The book switches gears with a list of quotes on the "nothing new under the sun" cliche, starting with Ancient Sumeria, moving to Ancient Egypt, Ecclesiastes, & the end of the BCEs & the early CEs (78). They are pretty cute. Here the book actually moves into synthesis, on the redemption of early colour studies & the incorporation into modern research. That done, Deutscher goes on to slam a lot of the casual axioms of linguistics, like the sacred cow of "equal complexity." It is done in a way that holds a great deal of humor, while still hitting the point home. On a side note, there is a bit on plurals that makes me think of some neat writing tricks-- having a tribe of people that plural on the article, like French-- so instead of "the dogs" it would be "thes dog" (111). I thought it was a neat idea, what can I tell you; I think about things through the logic of my worldbuilding, like how the languages on one of the continent mirror Greek, Latin, & Sanskrit-- their relationship to classical studies is brought up by Deutscher, even if it is mostly colonialist bullshit (132).
Part two really gets into the idea of language influencing thought. Deutscher rightly condemns Sapir-Whorf adherants as "mystical philosophers, fantasists, & post-modern charlatans[,]" which is alright with me, as a fantasist (131). Still, he pulls out of that nose dive & salvages some of the ideas of relativity in language-- & calls it the Boas-Jakobson theory (150). Franz Boas is a hero of mine from my college days-- he's one of those anthropologists that you can point at & say "there is a guy who had it figured out." He busted racist rackets & set the tone for modern anthropology-- he isn't someone who you have to understand in the context of their position in history-- he is out of that context, he breaks the mold. In the next bit, Deutscher talks about the Guugu Yimithirr, the guys who don't use egocentric directions like "left" or "right" ever, but always describe things as "north" or "south" or so forth (157). I can't remember where I'd read about them before (maybe Adam's Tongue?), but they are interesting, & really do provide strong arguments for the Boas-Jakobson school of "what must be expressed." You know, I also never realized that the part of (Western) child development where they learn their left & right is also when they stop writing letters backward-- it makes sense (191).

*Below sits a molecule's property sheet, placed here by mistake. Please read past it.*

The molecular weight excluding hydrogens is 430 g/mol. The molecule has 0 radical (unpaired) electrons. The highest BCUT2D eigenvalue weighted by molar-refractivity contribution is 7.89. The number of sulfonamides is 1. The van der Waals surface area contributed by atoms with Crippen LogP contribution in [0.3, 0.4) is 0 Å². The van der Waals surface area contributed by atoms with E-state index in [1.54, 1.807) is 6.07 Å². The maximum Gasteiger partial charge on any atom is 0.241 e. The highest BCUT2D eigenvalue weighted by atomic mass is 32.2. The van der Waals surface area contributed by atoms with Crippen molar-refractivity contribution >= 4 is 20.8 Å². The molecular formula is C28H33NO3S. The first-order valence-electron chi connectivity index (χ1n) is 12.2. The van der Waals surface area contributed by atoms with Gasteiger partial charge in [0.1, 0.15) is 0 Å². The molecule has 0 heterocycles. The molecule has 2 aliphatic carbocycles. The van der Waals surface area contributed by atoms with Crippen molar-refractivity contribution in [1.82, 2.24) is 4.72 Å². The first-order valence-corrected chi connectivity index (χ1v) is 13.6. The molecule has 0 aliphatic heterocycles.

Deutscher doesn't stop with colour & space; he moves on to gender-- as in kind, including male & female but also inanimate, or other odder categories (197). I didn't know about the wide gulf between the linguistic definition & the sociological one-- it was interesting to me, & the disclaimer was well noted. Speaking of gender, quickly-- I thought Deutscher was a woman while I was reading this. It wasn't until I was writing this review that I say "Guy" was his first name. Jenny has Deutschers in her family tree-- somehow that must have trickled in. I'm quite charmed by Mark Twain's "Tale of the Fishwife & Its Sad Fate," which is reproduced in full, though I can see Deutscher is charmed by gendered nouns (202). & did you know that serious sailing periodicals, like Lloyd's List, have stopped using the pronoun "she" for boats (208)? Shocking. All in all, it wraps up with Deustcher returning to colour, hitting home his point with the trifecta he's laid out. It sells it; I'll happily call myself a Boas-Jakobsonian. There is an appendix on the biology of the eye, which as one last thing mentions that the primate eye is speculated to have evolved the ability to see yellow in order to find fruit better (247). Angiosperms-- plants are having sex with you, all the time. Dang it.